Online Journal for the Moose Pond Investors Club

Our Approach

We invest in quality companies that grow their earnings based on a sound business model. We buy these stocks when they are priced to provide superior long term returns. While many investors and mutual funds invest in either “growth” or “value” stocks, we look for companies that have both attributes. Growth, quality, and value are interrelated.

A company should have a sound business model that has demonstrated consistent growth in revenue and earnings over the past 3 to 5 years. The company also should have the potential to sustain growth in revenue and earnings into the foreseeable future.

The quality of a company, which usually reflects strong management, manifests itself in several ways, including: (1) consistent historical growth in revenue and earnings, (2) steady or increasing pre-tax profit margins, (3) steady or increasing return on equity that is greater than the industry median and is generally greater than 15%, and (4) a strong balance sheet.

Value Line ratings of B++ or better for Financial Strength and 85 or better for Earnings Predictability correlate well with quality and good management. We also compare each company’s prospects for future growth and net profit margins with other companies in the same industry. The Manifest Investing quality rating combines these four factors into a single 100 point rating.

The total return on a stock for a given period only has three components:  earnings growth, dividend yield, and changes in P/E.

Superior long term returns can be achieved by buying stocks whose earnings growth, dividend yield, and changes in P/E together will provide a better than market return.  We use the BetterInvesting stock selection guide (SSG) to compare stocks.  We estimate the earnings per share (EPS) in five years and then apply a projected P/E ratio to estimate the stock price in five years.  We then calculate the projected average return.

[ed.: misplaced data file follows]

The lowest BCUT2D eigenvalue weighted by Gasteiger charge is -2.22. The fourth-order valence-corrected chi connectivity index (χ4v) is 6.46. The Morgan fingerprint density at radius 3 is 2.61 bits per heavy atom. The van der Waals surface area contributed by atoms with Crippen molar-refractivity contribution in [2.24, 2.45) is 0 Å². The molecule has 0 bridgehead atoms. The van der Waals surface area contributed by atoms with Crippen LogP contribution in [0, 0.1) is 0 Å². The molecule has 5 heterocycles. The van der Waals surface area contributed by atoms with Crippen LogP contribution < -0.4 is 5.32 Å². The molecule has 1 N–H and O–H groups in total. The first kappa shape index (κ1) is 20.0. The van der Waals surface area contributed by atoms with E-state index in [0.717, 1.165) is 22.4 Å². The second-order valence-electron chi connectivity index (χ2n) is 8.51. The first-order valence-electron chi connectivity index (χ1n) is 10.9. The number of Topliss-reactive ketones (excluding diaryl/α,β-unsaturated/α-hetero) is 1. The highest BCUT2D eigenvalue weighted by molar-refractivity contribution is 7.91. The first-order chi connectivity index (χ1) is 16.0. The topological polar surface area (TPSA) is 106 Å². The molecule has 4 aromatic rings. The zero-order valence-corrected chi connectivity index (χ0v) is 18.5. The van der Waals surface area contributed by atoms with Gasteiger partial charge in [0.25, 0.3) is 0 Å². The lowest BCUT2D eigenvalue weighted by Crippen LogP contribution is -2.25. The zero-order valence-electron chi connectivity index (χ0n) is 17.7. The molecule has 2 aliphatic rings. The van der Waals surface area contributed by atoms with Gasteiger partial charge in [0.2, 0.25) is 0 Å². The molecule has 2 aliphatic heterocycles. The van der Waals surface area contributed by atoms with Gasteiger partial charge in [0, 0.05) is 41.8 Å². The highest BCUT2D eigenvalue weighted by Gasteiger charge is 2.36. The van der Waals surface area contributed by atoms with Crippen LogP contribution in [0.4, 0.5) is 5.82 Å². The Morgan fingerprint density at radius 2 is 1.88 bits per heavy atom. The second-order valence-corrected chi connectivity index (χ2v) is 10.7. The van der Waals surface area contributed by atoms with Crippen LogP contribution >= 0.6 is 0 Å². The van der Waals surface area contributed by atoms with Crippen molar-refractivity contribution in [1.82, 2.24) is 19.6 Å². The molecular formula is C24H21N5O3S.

This approach is similar to the discounted cash flow methodology used by analysts.  Analysts have to estimate future earnings as well. They try to use all available information. However, a guess to seven significant digits is still a guess. Morningstar uses a discounted cash flow to determine the fair market (or intrinsic) value of a stock. Stocks rated 4 and 5 stars currently sell below their intrinsic value.  

We use analyst projections for future EPS and EPS growth rates. We compare our estimated five year EPS with estimates by Value Line, Morningstar, and other sources.

It is generally easier to compare stocks in a portfolio, especially within the same industry or sector, using  projected average return from the stock selection guide.  It provides a reasonable method to compare or challenge one stock with another.

We use the BetterInvesting stock selection guide and look for projected average returns greater than 12-15%. We also look for quality stocks that are selling below their intrinsic value. We prefer companies that, if purchased, offer the possibility of price earnings (P/E) ratio expansion. We generally avoid companies with high P/Es. High growth stocks with high P/Es are particularly vulnerable to sudden, large downward price adjustments if the growth outlook for the company slows down.

Portfolio management is as important, perhaps more important, as selecting good stocks. Several general principles guide our portfolio management:

  • We try to stay fully invested and to keep our cash position below 5%.
  • We don’t try to time the market.
  • We maintain about 20 stocks in our portfolio +/- 5.
  • We reinvest all of our dividends in the companies paying the dividends or in the portfolio.
  • We will replace a holding if the company’s fundamentals deteriorate or if the company becomes overvalued.
  • We will replace an individual stock if the replacement company will improve the overall projected average return or the quality of the portfolio.
  • We consider diversification when making purchases and try to stay invested in at least five different sectors but we do not have any strict rules about sector weighting or company size.
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